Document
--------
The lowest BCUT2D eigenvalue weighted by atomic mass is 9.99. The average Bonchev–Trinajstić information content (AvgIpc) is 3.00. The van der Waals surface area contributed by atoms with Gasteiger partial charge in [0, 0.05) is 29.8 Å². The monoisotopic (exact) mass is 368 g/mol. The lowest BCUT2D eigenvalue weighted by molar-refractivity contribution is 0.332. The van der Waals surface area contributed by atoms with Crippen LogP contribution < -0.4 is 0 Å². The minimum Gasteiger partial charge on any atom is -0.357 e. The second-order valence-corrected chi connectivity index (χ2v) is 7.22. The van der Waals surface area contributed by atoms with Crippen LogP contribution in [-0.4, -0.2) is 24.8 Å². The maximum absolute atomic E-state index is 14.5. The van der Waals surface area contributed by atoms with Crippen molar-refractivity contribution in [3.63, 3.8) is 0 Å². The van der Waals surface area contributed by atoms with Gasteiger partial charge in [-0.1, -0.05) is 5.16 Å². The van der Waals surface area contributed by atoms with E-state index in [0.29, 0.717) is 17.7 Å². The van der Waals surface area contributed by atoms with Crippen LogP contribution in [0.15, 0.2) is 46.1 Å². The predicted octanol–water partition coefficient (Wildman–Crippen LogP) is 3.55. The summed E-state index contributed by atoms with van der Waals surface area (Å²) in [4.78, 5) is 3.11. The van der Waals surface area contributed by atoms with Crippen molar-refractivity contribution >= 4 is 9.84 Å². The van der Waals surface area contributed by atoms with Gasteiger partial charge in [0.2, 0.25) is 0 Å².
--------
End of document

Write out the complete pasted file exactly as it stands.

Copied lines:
The lowest BCUT2D eigenvalue weighted by atomic mass is 9.99. The average Bonchev–Trinajstić information content (AvgIpc) is 3.00. The van der Waals surface area contributed by atoms with Gasteiger partial charge in [0, 0.05) is 29.8 Å². The monoisotopic (exact) mass is 368 g/mol. The lowest BCUT2D eigenvalue weighted by molar-refractivity contribution is 0.332. The van der Waals surface area contributed by atoms with Crippen LogP contribution < -0.4 is 0 Å². The minimum Gasteiger partial charge on any atom is -0.357 e. The second-order valence-corrected chi connectivity index (χ2v) is 7.22. The van der Waals surface area contributed by atoms with Crippen LogP contribution in [-0.4, -0.2) is 24.8 Å². The maximum absolute atomic E-state index is 14.5. The van der Waals surface area contributed by atoms with Crippen molar-refractivity contribution in [3.63, 3.8) is 0 Å². The van der Waals surface area contributed by atoms with Gasteiger partial charge in [-0.1, -0.05) is 5.16 Å². The van der Waals surface area contributed by atoms with E-state index in [0.29, 0.717) is 17.7 Å². The van der Waals surface area contributed by atoms with Crippen LogP contribution in [0.15, 0.2) is 46.1 Å². The predicted octanol–water partition coefficient (Wildman–Crippen LogP) is 3.55. The summed E-state index contributed by atoms with van der Waals surface area (Å²) in [4.78, 5) is 3.11. The van der Waals surface area contributed by atoms with Crippen molar-refractivity contribution >= 4 is 9.84 Å². The van der Waals surface area contributed by atoms with Gasteiger partial charge in [0.2, 0.25) is 0 Å².